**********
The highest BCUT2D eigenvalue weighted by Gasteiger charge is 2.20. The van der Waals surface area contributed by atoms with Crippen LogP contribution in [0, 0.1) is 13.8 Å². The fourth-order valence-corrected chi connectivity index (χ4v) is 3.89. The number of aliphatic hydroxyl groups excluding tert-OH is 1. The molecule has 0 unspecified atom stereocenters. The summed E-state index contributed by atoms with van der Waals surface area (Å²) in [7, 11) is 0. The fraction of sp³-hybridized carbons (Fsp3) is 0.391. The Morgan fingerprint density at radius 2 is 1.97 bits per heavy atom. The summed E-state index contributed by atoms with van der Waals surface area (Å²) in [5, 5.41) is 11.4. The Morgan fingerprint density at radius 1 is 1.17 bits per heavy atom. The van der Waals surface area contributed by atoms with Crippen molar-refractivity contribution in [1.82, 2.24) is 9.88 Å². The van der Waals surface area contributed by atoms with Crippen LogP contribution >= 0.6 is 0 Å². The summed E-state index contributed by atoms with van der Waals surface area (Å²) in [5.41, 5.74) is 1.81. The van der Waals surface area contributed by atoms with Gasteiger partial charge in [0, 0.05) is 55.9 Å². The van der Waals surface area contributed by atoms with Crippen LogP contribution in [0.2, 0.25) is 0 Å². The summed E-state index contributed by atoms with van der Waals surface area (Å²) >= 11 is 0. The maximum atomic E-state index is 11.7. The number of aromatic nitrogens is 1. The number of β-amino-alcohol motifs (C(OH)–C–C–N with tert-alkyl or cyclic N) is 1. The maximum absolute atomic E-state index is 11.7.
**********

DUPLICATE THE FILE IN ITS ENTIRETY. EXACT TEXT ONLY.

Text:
The highest BCUT2D eigenvalue weighted by Gasteiger charge is 2.20. The van der Waals surface area contributed by atoms with Crippen LogP contribution in [0, 0.1) is 13.8 Å². The fourth-order valence-corrected chi connectivity index (χ4v) is 3.89. The number of aliphatic hydroxyl groups excluding tert-OH is 1. The molecule has 0 unspecified atom stereocenters. The summed E-state index contributed by atoms with van der Waals surface area (Å²) in [7, 11) is 0. The fraction of sp³-hybridized carbons (Fsp3) is 0.391. The Morgan fingerprint density at radius 2 is 1.97 bits per heavy atom. The summed E-state index contributed by atoms with van der Waals surface area (Å²) in [5, 5.41) is 11.4. The Morgan fingerprint density at radius 1 is 1.17 bits per heavy atom. The van der Waals surface area contributed by atoms with Crippen molar-refractivity contribution in [1.82, 2.24) is 9.88 Å². The van der Waals surface area contributed by atoms with Crippen LogP contribution >= 0.6 is 0 Å². The summed E-state index contributed by atoms with van der Waals surface area (Å²) in [5.41, 5.74) is 1.81. The van der Waals surface area contributed by atoms with Gasteiger partial charge in [0, 0.05) is 55.9 Å². The van der Waals surface area contributed by atoms with Crippen LogP contribution in [0.2, 0.25) is 0 Å². The summed E-state index contributed by atoms with van der Waals surface area (Å²) >= 11 is 0. The maximum atomic E-state index is 11.7. The number of aromatic nitrogens is 1. The number of β-amino-alcohol motifs (C(OH)–C–C–N with tert-alkyl or cyclic N) is 1. The maximum absolute atomic E-state index is 11.7.